December 15, 2016 | John W | Staff Writer

The U.S. Drug Enforcement Administration (DEA) established a new code (7350) for marijuana extracts on Wednesday, which classifies all marijuana extracts as Schedule I controlled substances. This new code does not include marijuana resin, which will continue to be classified under code 7360, which is also treated as a Schedule I drug.

The alleged intent of the new rule is to bring the U.S. into compliance with UN Conventions regarding international drug treaties and, as written in the Federal Register, “will allow for more appropriate accounting of such materials consistent with treaty provisions.”

In clarifying the classification of marijuana extracts, this new code appears to go beyond the authority of the DEA. It also overturns an ostensibly widespread understanding operating across the industry: That marijuana extracts with less than three-tenths of one percent (0.3 percent) of THC are legal under federal law. This assumption is based on a reading of the Federal Farm Bill (i.e. Agricultural Act of 2014), as pertaining to hemp food products, which enshrined the “0.3 percent THC or less” into federal law.

Naturally, with regard to Schedule I status (which includes drugs like heroin, ecstasy, and LSD), there is no logical rationale for distinguishing between a cannabis extract with 0.3 percent of THC or less and a hemp food product with 0.3 percent of THC or less. After all, it is not possible to get the euphoric (“high”) effect from such a miniscule amount of THC, regardless of whether it is a marijuana extract or a hemp food product.

The DEA tried something similar once before when they issued an “interpretative rule” against hemp food products on October 9, 2001, which stated that “any product that contains any amount of THC is a schedule I controlled substance.”

But this misguided move against hemp food products failed when the Hemp Industries Association (HIA) responded with protracted litigation against the DEA. The Ninth Circuit Court of Appeals eventually rejected the DEA’s ban on hemp foods in 2004, with Judge Betty Fletcher writing, “[T]hey (DEA) cannot regulate naturally-occurring THC not contained within or derived from marijuana—i.e. non-psychoactive hemp is not included in Schedule I. The DEA has no authority to regulate drugs that are not scheduled, and it has not followed procedures required to schedule a substance. The DEA’s definition of “THC” contravenes the unambiguously expressed intent of Congress in the Controlled Substances Act (CSA) and cannot be upheld.” The DEA declined to appeal.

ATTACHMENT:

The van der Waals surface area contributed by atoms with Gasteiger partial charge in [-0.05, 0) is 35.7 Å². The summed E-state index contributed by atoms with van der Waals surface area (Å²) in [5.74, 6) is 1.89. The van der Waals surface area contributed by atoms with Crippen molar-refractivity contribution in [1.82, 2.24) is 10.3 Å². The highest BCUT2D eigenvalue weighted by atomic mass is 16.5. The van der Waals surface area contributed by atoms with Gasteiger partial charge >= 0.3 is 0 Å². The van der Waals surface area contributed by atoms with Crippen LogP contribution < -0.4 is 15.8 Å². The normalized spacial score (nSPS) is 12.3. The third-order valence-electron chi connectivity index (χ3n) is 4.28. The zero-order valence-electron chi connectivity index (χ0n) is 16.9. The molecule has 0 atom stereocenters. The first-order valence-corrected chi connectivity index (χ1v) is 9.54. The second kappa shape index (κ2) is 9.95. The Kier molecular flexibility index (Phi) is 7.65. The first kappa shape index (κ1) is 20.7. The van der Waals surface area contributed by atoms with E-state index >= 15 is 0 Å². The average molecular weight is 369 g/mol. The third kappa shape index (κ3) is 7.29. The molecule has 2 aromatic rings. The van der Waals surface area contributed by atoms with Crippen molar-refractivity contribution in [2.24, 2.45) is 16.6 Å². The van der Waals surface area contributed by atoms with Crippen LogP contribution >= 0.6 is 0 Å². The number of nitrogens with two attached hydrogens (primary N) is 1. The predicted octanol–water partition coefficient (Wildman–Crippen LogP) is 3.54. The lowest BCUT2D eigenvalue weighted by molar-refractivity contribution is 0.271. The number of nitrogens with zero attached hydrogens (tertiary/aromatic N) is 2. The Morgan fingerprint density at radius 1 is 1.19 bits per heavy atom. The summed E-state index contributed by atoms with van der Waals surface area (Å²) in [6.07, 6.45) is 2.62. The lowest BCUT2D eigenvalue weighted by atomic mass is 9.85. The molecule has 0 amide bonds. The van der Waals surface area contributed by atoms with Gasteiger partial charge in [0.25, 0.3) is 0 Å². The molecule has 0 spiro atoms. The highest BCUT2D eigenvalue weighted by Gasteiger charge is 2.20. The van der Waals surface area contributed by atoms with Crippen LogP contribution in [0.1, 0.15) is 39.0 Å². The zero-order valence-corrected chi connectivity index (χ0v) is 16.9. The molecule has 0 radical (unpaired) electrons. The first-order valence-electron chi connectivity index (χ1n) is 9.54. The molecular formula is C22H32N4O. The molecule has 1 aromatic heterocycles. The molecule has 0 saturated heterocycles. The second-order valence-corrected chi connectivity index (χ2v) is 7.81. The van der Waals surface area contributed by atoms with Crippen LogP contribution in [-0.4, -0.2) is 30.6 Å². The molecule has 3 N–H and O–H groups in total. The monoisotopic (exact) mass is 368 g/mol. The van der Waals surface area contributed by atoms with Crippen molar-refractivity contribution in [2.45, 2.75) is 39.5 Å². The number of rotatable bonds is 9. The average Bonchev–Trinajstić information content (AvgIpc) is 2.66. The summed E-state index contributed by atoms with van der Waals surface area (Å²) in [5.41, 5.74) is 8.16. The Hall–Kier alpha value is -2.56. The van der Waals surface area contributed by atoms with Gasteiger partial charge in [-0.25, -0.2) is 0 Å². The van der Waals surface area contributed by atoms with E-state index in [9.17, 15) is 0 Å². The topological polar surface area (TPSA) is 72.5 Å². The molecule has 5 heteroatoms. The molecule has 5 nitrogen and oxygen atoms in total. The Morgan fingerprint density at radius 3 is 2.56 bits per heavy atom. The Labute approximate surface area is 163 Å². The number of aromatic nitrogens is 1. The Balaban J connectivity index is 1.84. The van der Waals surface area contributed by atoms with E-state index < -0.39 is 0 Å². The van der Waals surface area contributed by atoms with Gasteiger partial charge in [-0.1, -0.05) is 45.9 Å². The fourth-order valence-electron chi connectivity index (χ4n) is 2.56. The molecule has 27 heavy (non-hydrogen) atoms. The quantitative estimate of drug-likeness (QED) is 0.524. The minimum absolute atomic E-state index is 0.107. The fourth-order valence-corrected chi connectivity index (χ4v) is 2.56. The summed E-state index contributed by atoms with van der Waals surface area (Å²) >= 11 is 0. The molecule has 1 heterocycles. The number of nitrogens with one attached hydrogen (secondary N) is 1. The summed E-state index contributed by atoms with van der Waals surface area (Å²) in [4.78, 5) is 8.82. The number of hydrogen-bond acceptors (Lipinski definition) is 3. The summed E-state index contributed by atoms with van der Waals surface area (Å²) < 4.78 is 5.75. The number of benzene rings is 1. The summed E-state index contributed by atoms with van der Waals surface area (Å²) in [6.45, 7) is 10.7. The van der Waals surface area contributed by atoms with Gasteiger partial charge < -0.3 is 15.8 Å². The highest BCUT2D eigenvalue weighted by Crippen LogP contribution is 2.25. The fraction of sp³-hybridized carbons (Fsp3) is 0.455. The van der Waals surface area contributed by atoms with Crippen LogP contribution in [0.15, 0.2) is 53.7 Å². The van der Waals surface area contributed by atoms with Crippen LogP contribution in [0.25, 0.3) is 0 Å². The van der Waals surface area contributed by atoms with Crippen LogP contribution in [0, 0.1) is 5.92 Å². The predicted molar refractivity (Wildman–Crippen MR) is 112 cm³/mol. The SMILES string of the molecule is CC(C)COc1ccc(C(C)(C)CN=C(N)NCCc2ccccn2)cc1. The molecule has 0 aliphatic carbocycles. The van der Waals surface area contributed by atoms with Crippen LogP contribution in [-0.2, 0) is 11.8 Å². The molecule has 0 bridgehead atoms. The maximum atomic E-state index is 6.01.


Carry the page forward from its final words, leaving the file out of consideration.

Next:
Clearly, this same argument can made for non-psychoactive marijuana extracts. In fact, according to the language of the rule, it appears that any extract taken from a cannabis plant will now fall under Schedule I classification. But does this not include, by definition, extracts from hemp (which are simply cannabis plants with low concentrations of THC)? It would according to the 1976 study published by the International Association of Plant Taxonomy, which concluded “both hemp varieties and marijuana varieties are of the same genus, Cannabis, and the same species, Cannabis Sativa.”

Given the decision of the Ninth Circuit Court of Appeals, it is difficult to understand why the DEA would attempt to classify, as they put it, “an extract containing one or more cannabinoids that has been derived from any plant of the genus Cannabis” without distinguishing said extracts from their non-psychoactive counterparts based on their percentage of TCH. As Judge Fletcher wrote, “The DEA has no authority to regulate drugs that are not scheduled.” And, yet, by classifying non-psychoactive extracts as Schedule I, the DEA once again, “contravenes the unambiguously expressed intent of Congress in the Controlled Substances Act (CSA).”

In the words of Colorado cannabis attorney Robert Hoban, “This action is beyond the DEA’s authority. The DEA can only carry out the law,” he said, “they cannot create it. Here they’re purporting to create an entirely new category called ‘marijuana extracts,’ and by doing so wrest control over all cannabinoids. They want to call all cannabinoids illegal. But they don’t have the authority to do that.”

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